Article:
A board evaluation typically starts with a review of board structures and processes, and is often performed by the general counsel or outside legal counsel. It includes a checklist of items that public companies are required to review and the standards associated with them. The more difficult but also more value-producing part of the board evaluation process is to review the contribution of individual directors and the interpersonal and group dynamics among board members.
Key elements should include the following:
How You Lead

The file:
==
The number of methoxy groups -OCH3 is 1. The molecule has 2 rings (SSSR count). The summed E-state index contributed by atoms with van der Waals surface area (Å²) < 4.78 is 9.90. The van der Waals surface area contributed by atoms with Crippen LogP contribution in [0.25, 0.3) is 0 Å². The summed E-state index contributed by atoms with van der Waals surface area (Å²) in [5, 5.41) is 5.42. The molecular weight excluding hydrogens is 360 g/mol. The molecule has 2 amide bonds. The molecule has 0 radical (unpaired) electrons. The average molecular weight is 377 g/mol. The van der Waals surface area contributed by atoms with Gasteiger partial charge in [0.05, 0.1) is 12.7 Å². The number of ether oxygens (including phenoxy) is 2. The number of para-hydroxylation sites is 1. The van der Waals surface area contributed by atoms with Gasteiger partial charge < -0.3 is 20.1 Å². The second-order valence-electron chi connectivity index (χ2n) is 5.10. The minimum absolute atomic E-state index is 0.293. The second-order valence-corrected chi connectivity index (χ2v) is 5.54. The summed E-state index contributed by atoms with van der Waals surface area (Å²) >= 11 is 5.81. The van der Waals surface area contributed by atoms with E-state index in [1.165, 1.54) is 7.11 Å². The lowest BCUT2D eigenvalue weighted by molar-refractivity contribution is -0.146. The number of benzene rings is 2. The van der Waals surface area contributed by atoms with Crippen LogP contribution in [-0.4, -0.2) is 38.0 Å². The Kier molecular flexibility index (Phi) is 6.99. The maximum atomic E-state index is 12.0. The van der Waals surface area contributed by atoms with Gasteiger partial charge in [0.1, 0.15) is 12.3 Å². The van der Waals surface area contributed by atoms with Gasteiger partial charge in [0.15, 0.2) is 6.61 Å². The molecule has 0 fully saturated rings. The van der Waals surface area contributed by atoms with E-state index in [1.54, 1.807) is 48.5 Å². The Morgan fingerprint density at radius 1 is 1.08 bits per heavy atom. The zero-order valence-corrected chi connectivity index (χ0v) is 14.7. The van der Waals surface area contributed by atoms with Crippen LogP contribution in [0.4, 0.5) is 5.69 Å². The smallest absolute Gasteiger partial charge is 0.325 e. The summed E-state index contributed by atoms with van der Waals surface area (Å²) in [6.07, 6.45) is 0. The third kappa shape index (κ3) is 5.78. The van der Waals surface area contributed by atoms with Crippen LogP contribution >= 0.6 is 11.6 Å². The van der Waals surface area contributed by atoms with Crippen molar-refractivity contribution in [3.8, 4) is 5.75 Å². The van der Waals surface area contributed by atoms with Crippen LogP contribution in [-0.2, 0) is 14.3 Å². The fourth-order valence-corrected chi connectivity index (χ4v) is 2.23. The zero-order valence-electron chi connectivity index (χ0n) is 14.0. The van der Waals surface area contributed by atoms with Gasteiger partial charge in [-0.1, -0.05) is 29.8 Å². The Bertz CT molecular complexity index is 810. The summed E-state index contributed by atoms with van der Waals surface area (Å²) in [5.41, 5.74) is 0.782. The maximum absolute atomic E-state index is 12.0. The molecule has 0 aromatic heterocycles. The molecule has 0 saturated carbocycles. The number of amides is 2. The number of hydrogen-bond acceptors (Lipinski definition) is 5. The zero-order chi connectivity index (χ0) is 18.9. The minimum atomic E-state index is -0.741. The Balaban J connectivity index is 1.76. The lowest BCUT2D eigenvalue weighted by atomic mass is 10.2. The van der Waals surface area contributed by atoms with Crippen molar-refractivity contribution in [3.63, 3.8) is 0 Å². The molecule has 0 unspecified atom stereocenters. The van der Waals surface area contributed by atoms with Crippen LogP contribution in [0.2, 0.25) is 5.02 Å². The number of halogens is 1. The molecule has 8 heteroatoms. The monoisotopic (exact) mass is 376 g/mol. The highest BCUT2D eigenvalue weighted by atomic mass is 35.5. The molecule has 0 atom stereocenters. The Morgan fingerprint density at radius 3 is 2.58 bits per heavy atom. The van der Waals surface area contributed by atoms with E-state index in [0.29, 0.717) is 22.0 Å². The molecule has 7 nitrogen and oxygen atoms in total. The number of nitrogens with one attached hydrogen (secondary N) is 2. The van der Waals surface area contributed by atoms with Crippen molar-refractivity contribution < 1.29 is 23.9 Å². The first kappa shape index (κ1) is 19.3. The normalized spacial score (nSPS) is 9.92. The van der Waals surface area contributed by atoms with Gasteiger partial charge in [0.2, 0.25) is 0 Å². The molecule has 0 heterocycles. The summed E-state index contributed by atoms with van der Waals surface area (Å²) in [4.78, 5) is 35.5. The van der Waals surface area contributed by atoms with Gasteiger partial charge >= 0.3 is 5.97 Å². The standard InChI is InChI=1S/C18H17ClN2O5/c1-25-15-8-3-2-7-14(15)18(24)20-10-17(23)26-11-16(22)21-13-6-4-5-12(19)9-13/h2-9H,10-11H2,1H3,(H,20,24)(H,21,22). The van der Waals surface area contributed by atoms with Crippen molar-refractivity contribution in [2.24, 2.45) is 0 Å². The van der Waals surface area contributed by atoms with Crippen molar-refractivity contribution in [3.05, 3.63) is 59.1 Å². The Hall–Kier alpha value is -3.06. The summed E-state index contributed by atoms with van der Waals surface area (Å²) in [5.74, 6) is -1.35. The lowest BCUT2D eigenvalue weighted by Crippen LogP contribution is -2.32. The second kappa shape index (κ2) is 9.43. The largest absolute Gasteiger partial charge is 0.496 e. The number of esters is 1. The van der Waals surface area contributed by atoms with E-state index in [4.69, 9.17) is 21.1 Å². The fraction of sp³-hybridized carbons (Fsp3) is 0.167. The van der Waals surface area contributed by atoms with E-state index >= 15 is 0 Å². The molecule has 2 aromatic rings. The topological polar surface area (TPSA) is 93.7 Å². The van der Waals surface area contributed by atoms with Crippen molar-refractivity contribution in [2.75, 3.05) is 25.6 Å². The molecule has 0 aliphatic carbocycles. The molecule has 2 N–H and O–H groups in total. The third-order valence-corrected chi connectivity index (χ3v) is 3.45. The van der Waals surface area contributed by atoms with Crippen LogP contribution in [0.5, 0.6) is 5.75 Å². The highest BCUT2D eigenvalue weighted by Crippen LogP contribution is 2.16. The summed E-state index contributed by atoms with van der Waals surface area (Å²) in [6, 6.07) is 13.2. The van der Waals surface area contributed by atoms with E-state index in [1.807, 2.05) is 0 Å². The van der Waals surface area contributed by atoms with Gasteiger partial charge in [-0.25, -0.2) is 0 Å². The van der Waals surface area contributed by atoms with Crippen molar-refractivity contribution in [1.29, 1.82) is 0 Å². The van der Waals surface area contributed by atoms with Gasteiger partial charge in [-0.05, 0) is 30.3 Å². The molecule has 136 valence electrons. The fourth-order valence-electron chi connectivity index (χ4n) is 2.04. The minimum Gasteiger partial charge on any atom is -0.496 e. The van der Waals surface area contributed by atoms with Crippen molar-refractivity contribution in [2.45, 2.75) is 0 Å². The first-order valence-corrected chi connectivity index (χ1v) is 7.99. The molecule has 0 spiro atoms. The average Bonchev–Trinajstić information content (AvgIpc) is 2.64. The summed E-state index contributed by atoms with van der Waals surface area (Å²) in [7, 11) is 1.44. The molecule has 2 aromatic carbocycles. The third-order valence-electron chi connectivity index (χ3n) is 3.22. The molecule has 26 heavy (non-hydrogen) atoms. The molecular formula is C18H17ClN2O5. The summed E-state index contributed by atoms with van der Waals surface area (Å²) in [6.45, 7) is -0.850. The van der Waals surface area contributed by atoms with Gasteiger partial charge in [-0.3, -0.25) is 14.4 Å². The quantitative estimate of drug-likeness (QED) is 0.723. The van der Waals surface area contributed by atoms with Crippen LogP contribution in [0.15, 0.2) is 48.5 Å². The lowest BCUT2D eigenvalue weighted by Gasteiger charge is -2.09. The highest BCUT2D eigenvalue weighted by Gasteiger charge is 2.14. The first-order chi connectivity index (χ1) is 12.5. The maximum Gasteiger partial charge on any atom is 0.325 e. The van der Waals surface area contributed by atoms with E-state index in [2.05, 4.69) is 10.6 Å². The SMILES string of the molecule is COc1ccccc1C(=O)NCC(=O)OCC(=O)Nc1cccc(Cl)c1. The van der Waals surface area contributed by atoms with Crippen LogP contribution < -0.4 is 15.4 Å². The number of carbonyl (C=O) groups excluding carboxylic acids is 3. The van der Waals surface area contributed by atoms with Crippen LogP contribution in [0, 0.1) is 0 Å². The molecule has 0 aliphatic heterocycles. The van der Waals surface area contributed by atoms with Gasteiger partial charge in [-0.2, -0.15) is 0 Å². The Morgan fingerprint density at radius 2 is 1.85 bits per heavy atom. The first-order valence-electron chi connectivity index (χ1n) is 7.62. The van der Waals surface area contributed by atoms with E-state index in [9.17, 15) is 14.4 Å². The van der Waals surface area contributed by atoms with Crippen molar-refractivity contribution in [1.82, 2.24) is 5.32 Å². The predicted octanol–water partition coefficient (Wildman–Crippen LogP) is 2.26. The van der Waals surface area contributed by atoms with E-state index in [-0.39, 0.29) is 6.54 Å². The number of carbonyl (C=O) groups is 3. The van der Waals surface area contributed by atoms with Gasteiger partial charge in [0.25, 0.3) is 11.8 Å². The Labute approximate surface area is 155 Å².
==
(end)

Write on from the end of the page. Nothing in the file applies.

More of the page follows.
This section evaluates the effectiveness of board leadership, including the lead independent director (or independent chairman) and committee chairs. It examines how the leader was chosen, the skills and experiences that this individual brings to bear, and his or her leadership style. The company should develop criteria for these roles and evaluate the available skill sets of its members to determine who is most suitable. Companies should avoid appointing a leader by default (i.e., the person who volunteers to do the job or the most senior member of the board) or solely looking to the required background (such as a qualified financial expert) because temperament is often key to effectiveness in the role. These individuals are the interface with management and need a communication style that is clear, concise, and constructive. A successful board leader needs to be adept at translating the voice of the board to management, and the voice of management to the board. The lead director, for example, should facilitate the board in a way that earns respect from its members. He or she is responsible for encouraging broad participation, cajoling if necessary, and bringing the right people into the conversation at the right time. This requires effort both within and outside the boardroom itself and requires a range of leadership styles to line up effectively with the board’s diverse members. Finally, the lead director can also be responsible for managing the evaluation processes and delivering feedback or arranging coaching for directors that require it.